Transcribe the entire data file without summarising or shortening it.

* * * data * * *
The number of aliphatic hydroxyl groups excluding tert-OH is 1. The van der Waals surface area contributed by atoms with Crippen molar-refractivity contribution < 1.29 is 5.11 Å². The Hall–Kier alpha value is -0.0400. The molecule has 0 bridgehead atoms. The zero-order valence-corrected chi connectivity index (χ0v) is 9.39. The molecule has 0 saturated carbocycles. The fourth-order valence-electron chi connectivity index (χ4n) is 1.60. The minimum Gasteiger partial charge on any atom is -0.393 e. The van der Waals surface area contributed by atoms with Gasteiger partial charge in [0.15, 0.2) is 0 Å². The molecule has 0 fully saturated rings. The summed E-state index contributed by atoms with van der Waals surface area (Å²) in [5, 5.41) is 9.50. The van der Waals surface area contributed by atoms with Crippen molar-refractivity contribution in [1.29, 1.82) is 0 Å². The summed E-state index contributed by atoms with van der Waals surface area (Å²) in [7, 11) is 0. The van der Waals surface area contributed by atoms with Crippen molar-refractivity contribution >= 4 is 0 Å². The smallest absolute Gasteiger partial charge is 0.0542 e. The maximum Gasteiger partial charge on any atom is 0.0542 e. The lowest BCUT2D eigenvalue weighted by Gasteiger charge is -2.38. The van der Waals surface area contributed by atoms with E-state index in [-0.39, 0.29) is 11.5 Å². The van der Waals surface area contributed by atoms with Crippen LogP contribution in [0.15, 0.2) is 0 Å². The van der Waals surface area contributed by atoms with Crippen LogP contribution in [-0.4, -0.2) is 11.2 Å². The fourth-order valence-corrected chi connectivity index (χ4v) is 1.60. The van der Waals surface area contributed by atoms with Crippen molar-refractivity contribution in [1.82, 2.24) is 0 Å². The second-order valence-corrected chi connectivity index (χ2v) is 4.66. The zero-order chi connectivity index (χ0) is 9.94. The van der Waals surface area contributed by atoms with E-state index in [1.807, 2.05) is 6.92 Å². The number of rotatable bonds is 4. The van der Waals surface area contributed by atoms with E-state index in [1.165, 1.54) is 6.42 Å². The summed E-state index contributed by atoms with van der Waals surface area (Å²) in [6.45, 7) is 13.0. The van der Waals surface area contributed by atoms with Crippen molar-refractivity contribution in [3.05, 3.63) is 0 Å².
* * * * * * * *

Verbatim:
The number of aliphatic hydroxyl groups excluding tert-OH is 1. The van der Waals surface area contributed by atoms with Crippen molar-refractivity contribution < 1.29 is 5.11 Å². The Hall–Kier alpha value is -0.0400. The molecule has 0 bridgehead atoms. The zero-order valence-corrected chi connectivity index (χ0v) is 9.39. The molecule has 0 saturated carbocycles. The fourth-order valence-electron chi connectivity index (χ4n) is 1.60. The minimum Gasteiger partial charge on any atom is -0.393 e. The van der Waals surface area contributed by atoms with Gasteiger partial charge in [0.15, 0.2) is 0 Å². The molecule has 0 fully saturated rings. The summed E-state index contributed by atoms with van der Waals surface area (Å²) in [5, 5.41) is 9.50. The van der Waals surface area contributed by atoms with Crippen molar-refractivity contribution in [1.29, 1.82) is 0 Å². The summed E-state index contributed by atoms with van der Waals surface area (Å²) in [7, 11) is 0. The van der Waals surface area contributed by atoms with Crippen molar-refractivity contribution >= 4 is 0 Å². The smallest absolute Gasteiger partial charge is 0.0542 e. The maximum Gasteiger partial charge on any atom is 0.0542 e. The lowest BCUT2D eigenvalue weighted by Gasteiger charge is -2.38. The van der Waals surface area contributed by atoms with E-state index in [-0.39, 0.29) is 11.5 Å². The van der Waals surface area contributed by atoms with Crippen LogP contribution in [0.15, 0.2) is 0 Å². The van der Waals surface area contributed by atoms with Crippen LogP contribution in [-0.4, -0.2) is 11.2 Å². The fourth-order valence-corrected chi connectivity index (χ4v) is 1.60. The van der Waals surface area contributed by atoms with Crippen molar-refractivity contribution in [1.82, 2.24) is 0 Å². The second-order valence-corrected chi connectivity index (χ2v) is 4.66. The zero-order chi connectivity index (χ0) is 9.94. The van der Waals surface area contributed by atoms with E-state index in [1.807, 2.05) is 6.92 Å². The number of rotatable bonds is 4. The van der Waals surface area contributed by atoms with E-state index in [1.165, 1.54) is 6.42 Å². The summed E-state index contributed by atoms with van der Waals surface area (Å²) in [6.45, 7) is 13.0. The van der Waals surface area contributed by atoms with Crippen molar-refractivity contribution in [3.05, 3.63) is 0 Å².